• Magazine/January, 2012 9 1. Life will be a reflection of what you expect out of it. Think negative and your life will just be negative. The opposite of positivity. 2. You attract what you want. Thus, if you truly WANT something and/or someone, claim it upon yourself that you already have it and it truly will. Not immediate though but trust that it will. 3. Always say "thank you" to circumstances and people. Be generous in gratitude, after all we will not be the way we are now if not because of what these circumstances and people have taught us- good or bad, there is ALWAYS a lesson. 4. Be generous with praise. It will not cost you a single cent. 5. Be silent when rendering service to others, you will be rewarded a trillion-fold. In every good deed you do to others just remember that we are just paying it forward to the God we believe in who is all GOOD. 6. Trust in the power of the universe giving you what is meant for you. 7. Never burn your bridges. It is indeed a small world after all. 8. Stay grounded. The more you stay grounded the more you will be lifted up. 9. Do not stress on the small stuff. What is small stuff? You and only you can define it. 10. Personality can be modified. Character is indelible. You will know the difference when you are at the lowest point in your life. 11. Peace is not the absence of noise. It is when you can keep still despite the turmoils in life. 12. There is always something good in all of us. So never judge, unless you feel you are perfect. 13. Spend time with people who matter in your life. 15 minutes in a 24-hour period is not much. It is the quality of the companionship that matters. 14. Always be open to new possibilities. Remember that destiny finds a way to turn things around to lead you to where, who and what is meant for you. Never compare the past with what the present gives you. After all you might just be facing your destiny in your face. Take the chance. Life and love is all about taking risks. The best things in life happen unexpectedly. Enjoy it. 15. Health is wealth. We were blessed with the body and looks that we have now. No return, no exchange so learn to deal with it and take care of it. Confidence is the key. Beauty is again defined by you. No accurate definition.
  • 16. There are no mistakes in life ONLY lessons. A lesson will be repeated all over again and until we have learned from it we will never "advance" to the next step. 17. Express your feelings freely and openly. We only have one life to live so give it your best shot. The more we avoid and run away from how we truly feel the more it will catch up on you. 18. Live your life to EXPRESS and not to IMPRESS. Work for a CAUSE and not for APPLAUSE. You will be more blessed. 19. Life is an echo. It always gets back to you. We get what we give. 20. We are all worthy to be loved, to be happy and to have the best this world can and will offer. 21. In whatever you do passion will differentiate you with those who are determined. Determination drives you but it is passion that sustains you. 22. No time is ever too late or too early. In all things you do, the NOW is what matters. 23. Learn to forgive. It will release us from the experience and allow us to move forward. 24. Life is meant to be lived forward, never backward. Growth is inevitable. Never look back. Focus on the fact that the best is always meant to come. )()()()()()()()( Find Dr. Gia Sison via Twitter - @giasison She is a Thomasian Filipino Doctor. She is a blogger, a top Kred 1% influencer. She is Breast Cancer Survivor/Advocate. She is a active contributor to health care Twitter communities such as #bcsm #CPHC #hcsm #hcsmanz #hcldr #meded #hchlitss · Her Blog is Sand and Stone Medical thoughts on life, love and happiness giasison.blogspot.com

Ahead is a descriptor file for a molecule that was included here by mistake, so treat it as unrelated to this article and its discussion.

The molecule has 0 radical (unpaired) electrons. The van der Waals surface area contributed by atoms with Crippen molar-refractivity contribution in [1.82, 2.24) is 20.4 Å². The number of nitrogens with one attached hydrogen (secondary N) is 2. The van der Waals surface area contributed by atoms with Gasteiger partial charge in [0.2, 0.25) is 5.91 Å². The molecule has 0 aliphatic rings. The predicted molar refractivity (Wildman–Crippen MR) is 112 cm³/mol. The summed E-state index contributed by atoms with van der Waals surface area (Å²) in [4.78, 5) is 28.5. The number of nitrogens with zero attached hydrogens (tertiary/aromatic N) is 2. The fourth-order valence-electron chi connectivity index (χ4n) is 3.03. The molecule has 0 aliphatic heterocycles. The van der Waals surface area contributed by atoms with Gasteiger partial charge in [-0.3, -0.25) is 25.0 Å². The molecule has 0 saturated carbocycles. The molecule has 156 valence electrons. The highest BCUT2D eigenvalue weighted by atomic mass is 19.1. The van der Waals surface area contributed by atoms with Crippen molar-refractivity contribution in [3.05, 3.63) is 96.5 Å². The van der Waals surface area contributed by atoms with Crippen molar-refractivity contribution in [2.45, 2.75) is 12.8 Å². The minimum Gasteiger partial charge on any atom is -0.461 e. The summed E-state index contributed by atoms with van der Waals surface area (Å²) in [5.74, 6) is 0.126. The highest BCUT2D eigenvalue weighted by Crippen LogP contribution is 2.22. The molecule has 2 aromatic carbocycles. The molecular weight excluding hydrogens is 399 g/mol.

• Be Medicine SmartOctober 2013 is NCPIE’s 28th annual “Talk About Prescriptions” Month (“TAP” Month). The theme for this year’s TAP” Month is “Be Medicine Smart.” The focus for “TAP” Month 2013 improving medication adherence is a core value of medication safety and appropriate medicine use. To learn more visit National Council on Patient Information and Education (NCPIE) www.talkaboutrx.org Acetaminophen is an ingredient found in more than 600 different prescription and over-the-counter medicines, including pain relievers, fever reducers, and sleep aids as well as cough, cold, and allergy medicines.When used as directed, it is safe and effective. But taking more than directed is an overdose and can lead to liver damage. Learn more about taking acetaminophen safely. #MedSafety Corner WATCH THE VIDEO
  • There areonly 4kindsofpeoplein thisworld Those who have been caregivers; Those who currently are caregivers; Those who will be caregivers; Those who will need caregivers. Rosalynn Carter Former First Lady of the United States NewUpdateonGluten FoodLabeling Until now, there was no legal definition or federal standards for the food industry to use in labeling products "gluten-free." In August 2013, the Food and Drug Administration (FDA) issued a final rule that defines any food label as "gluten- free." This means that patients, caregivers with celiac disease can now have confidence in the meaning of a "gluten-free", "without gluten,", "free of gluten," and "no gluten" label on foods. Under the FDA rule, to use the claim "gluten-free," means a gluten limit of less than 20 ppm (parts per million) in foods that carry this label. This is the lowest level or amounts that can be consistently detected in foods using valid scientific analytical tools. 20 ppm (parts per million) is consistent with food standards set by other countries. An estimated 5 percent of foods currently labeled "gluten-free" contain 20 ppm or more of gluten. Key Things About Celiac Disease • Gluten means the proteins that occur naturally in wheat, rye, barley, and crossbreeds of these grains. • 3 million people in the United States have celiac disease • It occurs when the body's natural defense system reacts to gluten by attacking the lining of the small intestine. • Without a healthy intestinal lining, the body cannot absorb the nutrients it needs. • There is no cure for celiac disease • Avoiding gluten is the only way to manage the disease To learn more, visit the FDA website.